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Labor Day

It’s Labor Day Weekend, which for some reason in this country is a time to barbeque, shop, and maybe spend one last weekend at the beach. Labor Day has come to mean the end of summer, rather than a day to consider and celebrate the role of workers in building and sustaining this country.

As Jews, labor rights are central to our tradition, and as American Jews, they are central to our history. Jews served as important labor leaders as well as a significant proportion of the rank-and-file in certain industries (e.g. textiles and garment work). The Jewish Labor Committee recently wrote a piece on Jewish involvement in the American Labor movement, naming leaders such as Samuel Gompers, Sidney Hillman, and David Dubinsky. For some reason, they’ve neglected to mention the female Jewish labor leaders, such as Rose Schneiderman, Clara Lemlich Shavelson, Pauline Newman, Lillian Wald – women I’ve written about on this blog before.

Most American Jews are lucky that the sweatshop is far from our personal experience – except as we enable them as consumers – and has receded into our (often nostalgic) image of our immigrant roots. So I thought it might be useful to point out a couple of examples of Jewish labor activists whose stories differ from the more familiar labor activism narrative.

Justine Wise Polier, daughter of Rabbi Stephen Wise and Louise Waterman Wise and the first woman Justice in New York, is known mainly for her work as a judge in family court. As a young woman, she was frustrated by the gulf between her economic studies and the experiences of working people. So she decided to supplement her education at Radcliffe, Bryn Mawr, and Barnard by working nights at textile factories in New Jersey, where she advocated for a union. In 1926, while a student at Yale Law School, she was a vocal participant in the great textile strike in the Passaic mills in which she had worked.

Gertrude Weil was a southern activist for women’s rights, civil rights, and labor rights. Sensitive to the link between women’s political and economic disadvantages, in the 1910s and 20s she lead North Carolina’s women’s groups to advocate for a survey of women’s working conditions and to support a strike of women workers in the state’s textile mills. Her work helped bring women workers shorter hours, among other reforms.

Of course, labor activism is not just a topic for the history books. Workers rights and immigrant rights are on the front page of our papers and at the top of the legislative agenda for this year. So this Labor Day, I urge you to think about ways to make this holiday more relevant: how can you support workers’ rights?

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More on: Labor, Unions, Law, Labor Day
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{Disclaimer: I work at the Jewish Labor Committee, and coauthored the JLCÌ¢‰â‰ã¢s Labor Day 2006 piece that discusses Jewish involvement in the American Labor movement.}

Regretably, it did not mention the many prominent as well as unsung female Jewish labor activists, including Rose Schneiderman, Clara Lemlich Shavelson, Pauline Newman, Lillian Wald Ì¢‰âÂå_ Their ranks ARE represented, however, in our Readings on the American Jewish Labor Movement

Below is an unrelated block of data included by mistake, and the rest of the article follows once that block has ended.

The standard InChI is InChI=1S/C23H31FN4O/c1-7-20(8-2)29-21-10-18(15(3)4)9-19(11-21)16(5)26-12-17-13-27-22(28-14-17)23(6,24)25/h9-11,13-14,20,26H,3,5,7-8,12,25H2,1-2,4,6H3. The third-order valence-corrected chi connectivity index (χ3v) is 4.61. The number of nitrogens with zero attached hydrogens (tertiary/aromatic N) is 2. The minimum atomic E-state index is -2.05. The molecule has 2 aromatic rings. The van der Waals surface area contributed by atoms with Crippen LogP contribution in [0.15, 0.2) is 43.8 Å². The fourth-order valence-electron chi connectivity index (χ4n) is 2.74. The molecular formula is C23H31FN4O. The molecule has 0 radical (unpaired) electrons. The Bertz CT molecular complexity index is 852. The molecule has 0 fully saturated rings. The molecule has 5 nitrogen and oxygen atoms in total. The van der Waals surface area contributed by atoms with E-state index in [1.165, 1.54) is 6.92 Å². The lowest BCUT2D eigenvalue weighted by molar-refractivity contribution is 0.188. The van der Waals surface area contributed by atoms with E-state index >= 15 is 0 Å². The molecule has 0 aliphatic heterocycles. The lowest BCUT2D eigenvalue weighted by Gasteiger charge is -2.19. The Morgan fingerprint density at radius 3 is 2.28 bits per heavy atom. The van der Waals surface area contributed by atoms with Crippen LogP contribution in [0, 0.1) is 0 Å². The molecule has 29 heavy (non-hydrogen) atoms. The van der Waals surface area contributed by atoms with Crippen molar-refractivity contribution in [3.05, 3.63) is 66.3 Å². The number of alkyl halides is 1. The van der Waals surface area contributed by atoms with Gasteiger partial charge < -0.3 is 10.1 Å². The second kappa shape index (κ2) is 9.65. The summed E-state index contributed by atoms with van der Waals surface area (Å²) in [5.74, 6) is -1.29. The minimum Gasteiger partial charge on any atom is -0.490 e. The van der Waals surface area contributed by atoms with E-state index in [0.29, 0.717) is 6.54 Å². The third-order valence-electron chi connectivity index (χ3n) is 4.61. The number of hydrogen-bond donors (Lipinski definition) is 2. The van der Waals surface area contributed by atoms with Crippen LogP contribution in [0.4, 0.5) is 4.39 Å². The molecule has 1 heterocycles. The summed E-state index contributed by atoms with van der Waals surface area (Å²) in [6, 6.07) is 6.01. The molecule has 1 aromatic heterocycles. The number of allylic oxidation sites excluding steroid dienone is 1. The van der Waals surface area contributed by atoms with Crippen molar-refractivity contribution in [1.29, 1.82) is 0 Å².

By the way, we also have another bibliography on Traditional Jewish texts on Labor and Worker Rights

Even thoÌ¢‰â‰㢠itÌ¢‰â‰ã¢s either a little late or a bit early to explore ways to make the U.S. holiday of Labor Day more relevant, here are a few ideas:

Ìâåá Read up a bit on the Jewish labor movement [see reading lists, above]; Ìâåá Use notecards of the New York Labor History Association that feature photographs as well as brief biorgaphies of Rose Schneiderman, Bessie Abramowitz Hillman and Clara Lemlich Shavelson; they are available for 50c apiece from the New York Labor History Association [c/o Robert F. Wagner Labor Archives, 70 Washington Square South Ì¢‰â‰ÛÏ 10th Floor, New York, NY 10012]; Ìâåá Try and march in your local Labor Day Parade in 2007 Ì¢‰â‰ÛÏ and if there isnÌ¢‰â‰ã¢t one, try and organize one!; Ìâåá Consider forming a reading circle with the Jewish Labor Committee Ì¢‰â‰ÛÏ while we are based in New York, we have offices or lay-led groups in Boston, New York, Philadelphia, Washington DC, Cleveland, Chicago, Detroit, Phoenix, and Los Angeles, and groups of members elsewhere.

As to JRÌ¢‰â‰ã¢s other important question, how can you support workersÌ¢‰â‰㢠rights, there are many ways, from sending letters of protest to joining picket lines [we can keep you up-to-date on a range of international, national and local campaigns where workers need your help], to making sure your congregation or other Jewish organization uses goods and services produced by union labor unless such is not available [we can help], make sure your simkhas and other events are held in unionized facilities [ditto] Ì¢‰âÂå_

By the way, links to unions, labor-related organizations and news sources can be found on the lower right of our website here

>> Arieh Lebowitz >> Communications Director >> Jewish Labor Committee http://www.jewishlabor.org/ >> 25 East 21st Street >> New York, NY 10010 >> ariehnyc@prodigy.net

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How to cite this page

Rosenbaum, Judith. "Labor Day." 3 September 2006. Jewish Women's Archive. (Viewed on July 20, 2017) <https://jwa.org/blog/labor-day>.

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